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AD5934 Datasheet(PDF) 13 Page - Analog Devices
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AD5934 Datasheet(HTML) 13 Page - Analog Devices
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Rev. E | Page 13 of 31
As shown in Figure 16, the transmit stage of the AD5934 is made
up of a 27-bit phase accumulator DDS core that provides the output
excitation signal at a particular frequency. The input to the phase
accumulator is taken from the contents of the start frequency register
(see Register Address 0x82, Register Address 0x83, and Register
Address 0x84). Although the phase accumulator offers 27 bits of
resolution, the start frequency register has the three most significant
bits (MSBs) set to 0 internally; therefore, the user has the ability to
program only the lower 24 bits of the start frequency register.
Figure 16. Transmit Stage
The AD5934 offers a frequency resolution programmable by the
user down to 0.1 Hz. The frequency resolution is programmed via
a 24-bit word loaded serially over the I
C interface to the frequency
The frequency sweep is fully described by the programming of
three parameters: the start frequency, the frequency increment,
and the number of increments.
This is a 24-bit word that is programmed to the on-board RAM
at Register Address 0x82, Register Address 0x83, and Register
Address 0x84 (see the Register Map section). The required code
loaded to the start frequency register is the result of the formula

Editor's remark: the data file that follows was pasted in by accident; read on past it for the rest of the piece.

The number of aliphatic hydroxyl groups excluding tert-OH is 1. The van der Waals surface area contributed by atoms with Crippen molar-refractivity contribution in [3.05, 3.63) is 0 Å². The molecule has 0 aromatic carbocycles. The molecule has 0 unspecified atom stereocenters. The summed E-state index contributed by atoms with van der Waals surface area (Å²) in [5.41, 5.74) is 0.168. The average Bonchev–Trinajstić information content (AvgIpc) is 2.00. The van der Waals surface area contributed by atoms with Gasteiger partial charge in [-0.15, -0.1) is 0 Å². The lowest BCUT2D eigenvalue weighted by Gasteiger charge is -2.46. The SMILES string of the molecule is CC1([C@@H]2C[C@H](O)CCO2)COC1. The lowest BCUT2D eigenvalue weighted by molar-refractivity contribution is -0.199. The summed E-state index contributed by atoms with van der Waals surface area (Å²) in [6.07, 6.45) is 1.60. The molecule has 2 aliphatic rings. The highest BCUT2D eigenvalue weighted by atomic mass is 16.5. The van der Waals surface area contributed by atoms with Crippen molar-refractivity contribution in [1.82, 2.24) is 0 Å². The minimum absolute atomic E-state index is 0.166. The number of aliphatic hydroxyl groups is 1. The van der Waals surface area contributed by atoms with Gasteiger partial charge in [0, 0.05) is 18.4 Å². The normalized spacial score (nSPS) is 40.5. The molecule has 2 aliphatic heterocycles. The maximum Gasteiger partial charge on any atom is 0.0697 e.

shown in Equation 1, based on the master clock frequency and the
required start frequency output from the DDS.
For example, if the user requires the sweep to begin at 30 kHz and
has a 16 MHz clock signal connected to MCLK, the code that needs
to be programmed is given by
The user programs the value of 0x3D to Register Address 0x82,
the value 0x70 to Register Address 0x83, and the value 0xA3 to
Register Address 0x84.
This is a 24-bit word that is programmed to the on-board RAM at
Register Address 0x85, Register Address 0x86, and Register Address
0x87 (see the Register Map section). The required code loaded to
the frequency increment register is the result of the formula shown in
Equation 2, based on the master clock frequency and the required
increment frequency output from the DDS.
For example, if the user requires the sweep to have a resolution of
10 Hz and has a 16 MHz clock signal connected to MCLK, the code
that needs to be programmed is given by
The user programs the value 0x00 to Register Address 0x85, the
value 0x05 to Register Address 0x86, and the value 0x3E to
Register Address 0x87.
Number of Increments
This is a 9-bit word that represents the number of frequency
points in the sweep. The number is programmed to the on-board
RAM at Register Address 0x88 and Register Address 0x89 (see the
Register Map section). The maximum number of points that can
be programmed is 511.
For example, if the sweep needs 150 points, the user programs
the value 0x00 to Register Address 0x88 and the value 0x96 to
Register Address 0x89.
Once the three parameter values are programmed, the sweep is
initiated by issuing a start frequency sweep command to the
control register at Register Address 0x80 and Register Address
0x81 (see the Register Map section). Bit D2 in the status register
(Register Address 0x8F) indicates the completion of the frequency
measurement for each sweep point. Incrementing to the next
frequency sweep point is under the control of the user. The measured
result is stored in the two register groups that follow: 0x94, 0x95
(real data) and 0x96, 0x97 (imaginary data) that should be read
before issuing an increment frequency command to the control
register to move to the next sweep point. There is the facility to
repeat the current frequency point measurement by issuing a
repeat frequency command to the control register. This has the
benefit of allowing the user to average successive readings. When
the frequency sweep has completed all frequency points, Bit D3 in
the status register is set, indicating the completion of the sweep.
Once this bit is set, further increments are disabled.
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